Twelve busy days see me flying across northern Europe in my small Jodel, to complete two sculpting commissions and scope out new ones, while working around some weather challenges
Words and photos: Mark Coreth
There are times when fate decrees that everything is required in a few frantic days. In April 2015, I had twelve days of such testing times.
I am an animalier sculptor, and I cast my work in bronze. At that time, two large and important commissions were due – a dragon was to be unveiled in Bordeaux on 30 April, then a statue of the remarkable racehorse Frankel in Newmarket soon after.
On top of that, I needed to inspect and work on a number of sculptures in the process of being cast in a foundry at Horni Kalna, in the mountains north-east of Prague.
The first of those twelve days dawns crisp and clear. I walk the dogs and feed the horses before heading to the airstrip and flying the first leg to Calais in my little Jodel D1051, G-AYLC. My target is to get to the North-East of Poland by tomorrow night.
Even though I set off in perfect conditions, the great swirl of weather across Europe is bound to give me challenges in the days to come.
The coast of France is clearly visible, as is the endless flow of shipping up, down and across the Channel. Bruges slips past to my left and before long I make out the city of Antwerp on my right, where the great animalier sculptor Rembrandt Bugatti, the brother of car maker Etore Bugatti, spent so much of his time sculpting in its zoo.
The flatness of Belgium turns even flatter and more manicured as I fly into Holland. Brussels Information shakes me alert on the radio as they hand me over to Dutch ‘Mil’ with whom I will stay as I cross an hour or so of dykes, water, windmills and those staggering fields of tulips. I reach my target for the night, Paderborn.
The next day I have five and a half hours flying to do, from Paderborn, through Germany and into Poland, to Bialystok in the North-East.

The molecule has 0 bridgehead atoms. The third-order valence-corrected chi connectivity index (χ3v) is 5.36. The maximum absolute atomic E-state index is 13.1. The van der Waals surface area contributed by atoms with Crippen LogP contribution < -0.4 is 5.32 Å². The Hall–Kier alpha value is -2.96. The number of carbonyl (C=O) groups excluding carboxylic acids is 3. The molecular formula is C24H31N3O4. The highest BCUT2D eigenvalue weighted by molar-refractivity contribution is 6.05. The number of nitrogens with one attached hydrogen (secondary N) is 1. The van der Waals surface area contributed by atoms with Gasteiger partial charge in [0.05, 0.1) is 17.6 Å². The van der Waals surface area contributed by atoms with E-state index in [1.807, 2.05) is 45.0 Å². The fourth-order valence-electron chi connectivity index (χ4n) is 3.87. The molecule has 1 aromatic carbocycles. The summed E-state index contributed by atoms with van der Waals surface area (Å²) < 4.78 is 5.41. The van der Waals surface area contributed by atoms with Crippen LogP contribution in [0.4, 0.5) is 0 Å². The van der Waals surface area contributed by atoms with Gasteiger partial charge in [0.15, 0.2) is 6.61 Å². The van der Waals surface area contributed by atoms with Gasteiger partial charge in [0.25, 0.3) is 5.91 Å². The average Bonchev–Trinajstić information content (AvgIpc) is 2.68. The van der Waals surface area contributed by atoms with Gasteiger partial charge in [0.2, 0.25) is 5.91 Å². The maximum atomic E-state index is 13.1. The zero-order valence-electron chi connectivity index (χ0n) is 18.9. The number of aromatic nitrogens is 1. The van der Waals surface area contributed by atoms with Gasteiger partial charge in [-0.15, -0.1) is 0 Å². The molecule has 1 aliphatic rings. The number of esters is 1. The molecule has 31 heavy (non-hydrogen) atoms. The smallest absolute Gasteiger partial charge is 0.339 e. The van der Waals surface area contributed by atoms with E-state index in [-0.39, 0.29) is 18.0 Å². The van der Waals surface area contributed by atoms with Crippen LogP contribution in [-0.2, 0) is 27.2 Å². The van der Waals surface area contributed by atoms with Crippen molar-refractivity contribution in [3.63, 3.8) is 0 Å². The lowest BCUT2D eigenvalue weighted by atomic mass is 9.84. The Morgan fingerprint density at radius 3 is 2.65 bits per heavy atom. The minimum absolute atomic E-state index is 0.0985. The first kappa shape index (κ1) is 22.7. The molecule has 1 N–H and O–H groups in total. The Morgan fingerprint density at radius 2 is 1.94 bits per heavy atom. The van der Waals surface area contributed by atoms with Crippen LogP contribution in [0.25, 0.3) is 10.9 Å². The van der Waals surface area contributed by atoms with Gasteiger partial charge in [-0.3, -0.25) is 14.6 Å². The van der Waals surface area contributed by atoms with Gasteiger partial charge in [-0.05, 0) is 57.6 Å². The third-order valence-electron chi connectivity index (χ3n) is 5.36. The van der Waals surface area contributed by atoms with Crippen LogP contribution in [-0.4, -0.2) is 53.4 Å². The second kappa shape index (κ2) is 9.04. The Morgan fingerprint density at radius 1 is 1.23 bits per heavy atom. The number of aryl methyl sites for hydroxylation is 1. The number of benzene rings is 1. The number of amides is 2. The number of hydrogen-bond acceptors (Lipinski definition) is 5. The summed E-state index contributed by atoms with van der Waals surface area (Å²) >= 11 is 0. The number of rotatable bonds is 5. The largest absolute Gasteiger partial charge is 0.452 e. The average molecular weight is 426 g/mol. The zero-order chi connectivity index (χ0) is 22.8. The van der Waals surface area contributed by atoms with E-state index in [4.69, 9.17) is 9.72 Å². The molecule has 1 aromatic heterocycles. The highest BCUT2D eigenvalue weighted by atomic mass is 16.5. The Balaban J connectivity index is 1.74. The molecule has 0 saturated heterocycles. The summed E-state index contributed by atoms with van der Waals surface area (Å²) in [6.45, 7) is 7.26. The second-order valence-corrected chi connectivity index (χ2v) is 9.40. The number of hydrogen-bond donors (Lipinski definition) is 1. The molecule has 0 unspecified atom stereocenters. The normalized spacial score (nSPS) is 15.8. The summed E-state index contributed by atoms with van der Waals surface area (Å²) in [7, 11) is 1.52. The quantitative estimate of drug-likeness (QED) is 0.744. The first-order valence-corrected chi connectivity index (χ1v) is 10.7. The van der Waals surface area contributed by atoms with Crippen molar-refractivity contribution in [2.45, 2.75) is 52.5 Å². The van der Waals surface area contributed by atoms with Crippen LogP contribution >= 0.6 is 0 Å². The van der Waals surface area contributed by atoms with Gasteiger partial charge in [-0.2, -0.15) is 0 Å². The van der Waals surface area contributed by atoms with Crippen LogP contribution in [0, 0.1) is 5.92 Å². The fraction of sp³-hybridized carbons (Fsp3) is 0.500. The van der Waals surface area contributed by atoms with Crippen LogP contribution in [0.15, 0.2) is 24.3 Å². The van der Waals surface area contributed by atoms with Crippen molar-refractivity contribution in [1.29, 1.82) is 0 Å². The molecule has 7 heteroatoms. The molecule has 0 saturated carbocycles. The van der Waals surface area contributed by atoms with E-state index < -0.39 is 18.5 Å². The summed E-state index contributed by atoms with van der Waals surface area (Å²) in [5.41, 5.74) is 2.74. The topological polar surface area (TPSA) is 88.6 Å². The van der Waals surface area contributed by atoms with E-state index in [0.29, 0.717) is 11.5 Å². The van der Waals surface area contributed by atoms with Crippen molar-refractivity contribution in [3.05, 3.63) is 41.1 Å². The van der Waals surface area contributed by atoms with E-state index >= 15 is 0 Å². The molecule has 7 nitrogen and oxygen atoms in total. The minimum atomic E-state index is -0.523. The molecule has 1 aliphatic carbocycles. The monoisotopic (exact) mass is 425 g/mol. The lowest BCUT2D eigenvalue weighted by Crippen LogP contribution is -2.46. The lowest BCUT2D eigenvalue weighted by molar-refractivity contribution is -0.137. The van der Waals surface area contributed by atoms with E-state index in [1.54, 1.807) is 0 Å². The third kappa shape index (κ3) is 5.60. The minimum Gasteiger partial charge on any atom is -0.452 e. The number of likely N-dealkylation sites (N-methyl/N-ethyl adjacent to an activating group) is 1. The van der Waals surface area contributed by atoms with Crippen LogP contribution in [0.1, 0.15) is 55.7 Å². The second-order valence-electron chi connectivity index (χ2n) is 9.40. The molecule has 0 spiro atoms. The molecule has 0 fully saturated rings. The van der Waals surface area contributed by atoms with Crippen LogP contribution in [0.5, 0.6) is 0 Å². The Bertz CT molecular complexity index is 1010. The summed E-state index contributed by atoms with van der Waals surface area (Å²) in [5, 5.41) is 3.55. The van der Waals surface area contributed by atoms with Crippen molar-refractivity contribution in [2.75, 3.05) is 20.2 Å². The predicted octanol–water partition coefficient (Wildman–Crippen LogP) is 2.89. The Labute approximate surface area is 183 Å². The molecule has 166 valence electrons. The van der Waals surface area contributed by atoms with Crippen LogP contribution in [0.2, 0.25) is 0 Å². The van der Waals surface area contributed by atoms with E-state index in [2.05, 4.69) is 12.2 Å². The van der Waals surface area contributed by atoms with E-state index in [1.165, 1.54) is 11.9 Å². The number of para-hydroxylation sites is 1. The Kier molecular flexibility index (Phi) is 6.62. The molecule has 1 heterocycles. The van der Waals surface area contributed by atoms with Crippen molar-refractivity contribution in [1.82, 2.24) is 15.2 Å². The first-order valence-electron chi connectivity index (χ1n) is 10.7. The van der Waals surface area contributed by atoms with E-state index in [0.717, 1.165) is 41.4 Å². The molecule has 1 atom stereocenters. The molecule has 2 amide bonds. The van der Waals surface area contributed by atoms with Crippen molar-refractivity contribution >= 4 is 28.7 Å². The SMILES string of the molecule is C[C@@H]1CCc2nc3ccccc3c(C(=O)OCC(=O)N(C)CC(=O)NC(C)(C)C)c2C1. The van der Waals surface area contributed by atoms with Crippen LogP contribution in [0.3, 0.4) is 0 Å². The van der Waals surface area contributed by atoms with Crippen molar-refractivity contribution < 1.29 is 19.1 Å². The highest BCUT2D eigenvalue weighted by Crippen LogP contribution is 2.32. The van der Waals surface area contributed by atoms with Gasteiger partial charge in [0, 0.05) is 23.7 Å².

The contrast between the old East and West is still very much in evidence but the welcome on arrival could not be warmer, and here I highlight two people in particular – my friends Nick Robinson from Compton Abbas and his wonderful other half, Aleksandra Drewek. They were my travelling companions and she my interpreter for the next few days!
After a relaxing night in Bialystok, we drive down towards the primeval forests of Bialowieza. The forest covers some 370,000 acres. Made up largely of oak, lime, spruce, elder and pine, it is a time capsule thousands of years old, the remnants of a forest that would have covered much of lowland Europe. It is also one of the few places where you can see the European bison in its natural habitat.
Herd of bison
The forest within the National Park is largely left for nature to manage, so trees fall, rot and are consumed back into the ecosystem, and wildlife is extensive.
Historically, European bison lived all over the lowlands of Europe, extending through the Massif Central to what is now the Russian Federation.
The herd in the Bialowieza Forest numbers approximately 1,300. The fascination for me in sculpting these ancient beasts was tickled when I visited the ancient cave paintings in the Dordogne where you find images of bison painted some 17,000 years ago.
The artists’ understanding of the animal and its anatomy, as well as their mastery of technique, left me in awe.
Finding bison in that forest is far from guaranteed but I come by a glade where my heart jumps 1,000 feet high with delight ? there is a herd of bison nineteen-strong! I feel my excitement running wild.
The backpack studio I’ve been carrying is quickly in action, stool out, Plasticine being moulded to the wacky form of a wild European bison.
I am sitting some distance from them. They know I am here but I am well outside their flight zone so they seem content to let me play. Through my trusty Zeiss binoculars I can get near enough to see every hair on their chins!
The next morning at sunrise I am walking through the glades. It is a chilly and frosty morning, the birds are in high spirits, the mist is rising and an outstanding light is cast onto the forest beyond. The forest is awakening and life is everywhere, including evidence of wild boar digging for breakfast. And maybe twenty metres into the primeval forest stands a pair of majestic bison, the true spirit of the Bialowieza.
How this flight to Poland has fired my boilers!
Casting the dragon
I drive back to the airstrip with my bison sculpture securely packed in its box. Flying myself multiplies the excitement and sense of adventure. The flight covers an ever-changing topography, and some wild and woolly landscape.
Setting course on a four and a half hour flight to Vrchlabi in the Czech Republic, I have time to let my mind wander to the next phase of this mission.